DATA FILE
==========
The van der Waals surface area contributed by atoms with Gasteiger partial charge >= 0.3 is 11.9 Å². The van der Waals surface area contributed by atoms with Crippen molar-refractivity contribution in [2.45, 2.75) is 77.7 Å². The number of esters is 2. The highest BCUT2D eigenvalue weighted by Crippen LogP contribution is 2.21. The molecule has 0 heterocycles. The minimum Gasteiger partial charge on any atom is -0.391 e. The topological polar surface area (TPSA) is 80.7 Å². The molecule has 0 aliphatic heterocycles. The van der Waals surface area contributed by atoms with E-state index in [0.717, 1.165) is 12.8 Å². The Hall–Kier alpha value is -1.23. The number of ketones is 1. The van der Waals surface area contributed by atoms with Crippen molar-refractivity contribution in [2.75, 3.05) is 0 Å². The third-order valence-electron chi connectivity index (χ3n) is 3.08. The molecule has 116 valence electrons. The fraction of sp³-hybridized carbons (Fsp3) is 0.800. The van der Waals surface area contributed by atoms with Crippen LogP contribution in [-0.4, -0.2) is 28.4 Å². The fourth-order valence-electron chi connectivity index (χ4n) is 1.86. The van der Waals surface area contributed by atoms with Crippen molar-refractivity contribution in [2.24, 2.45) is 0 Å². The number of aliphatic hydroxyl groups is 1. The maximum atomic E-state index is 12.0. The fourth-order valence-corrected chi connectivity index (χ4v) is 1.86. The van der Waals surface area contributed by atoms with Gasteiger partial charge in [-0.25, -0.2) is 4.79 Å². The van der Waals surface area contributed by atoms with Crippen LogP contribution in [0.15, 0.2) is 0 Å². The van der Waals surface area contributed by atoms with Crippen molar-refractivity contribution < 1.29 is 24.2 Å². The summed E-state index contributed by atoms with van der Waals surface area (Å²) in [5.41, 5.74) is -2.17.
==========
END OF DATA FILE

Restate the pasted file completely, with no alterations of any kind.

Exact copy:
The van der Waals surface area contributed by atoms with Gasteiger partial charge >= 0.3 is 11.9 Å². The van der Waals surface area contributed by atoms with Crippen molar-refractivity contribution in [2.45, 2.75) is 77.7 Å². The number of esters is 2. The highest BCUT2D eigenvalue weighted by Crippen LogP contribution is 2.21. The molecule has 0 heterocycles. The minimum Gasteiger partial charge on any atom is -0.391 e. The topological polar surface area (TPSA) is 80.7 Å². The molecule has 0 aliphatic heterocycles. The van der Waals surface area contributed by atoms with E-state index in [0.717, 1.165) is 12.8 Å². The Hall–Kier alpha value is -1.23. The number of ketones is 1. The van der Waals surface area contributed by atoms with Crippen molar-refractivity contribution in [2.75, 3.05) is 0 Å². The third-order valence-electron chi connectivity index (χ3n) is 3.08. The molecule has 116 valence electrons. The fraction of sp³-hybridized carbons (Fsp3) is 0.800. The van der Waals surface area contributed by atoms with Crippen LogP contribution in [-0.4, -0.2) is 28.4 Å². The fourth-order valence-electron chi connectivity index (χ4n) is 1.86. The van der Waals surface area contributed by atoms with Crippen molar-refractivity contribution in [2.24, 2.45) is 0 Å². The number of aliphatic hydroxyl groups is 1. The maximum atomic E-state index is 12.0. The fourth-order valence-corrected chi connectivity index (χ4v) is 1.86. The van der Waals surface area contributed by atoms with Gasteiger partial charge in [-0.25, -0.2) is 4.79 Å². The van der Waals surface area contributed by atoms with Crippen LogP contribution in [0.15, 0.2) is 0 Å². The van der Waals surface area contributed by atoms with Crippen molar-refractivity contribution < 1.29 is 24.2 Å². The summed E-state index contributed by atoms with van der Waals surface area (Å²) in [5.41, 5.74) is -2.17.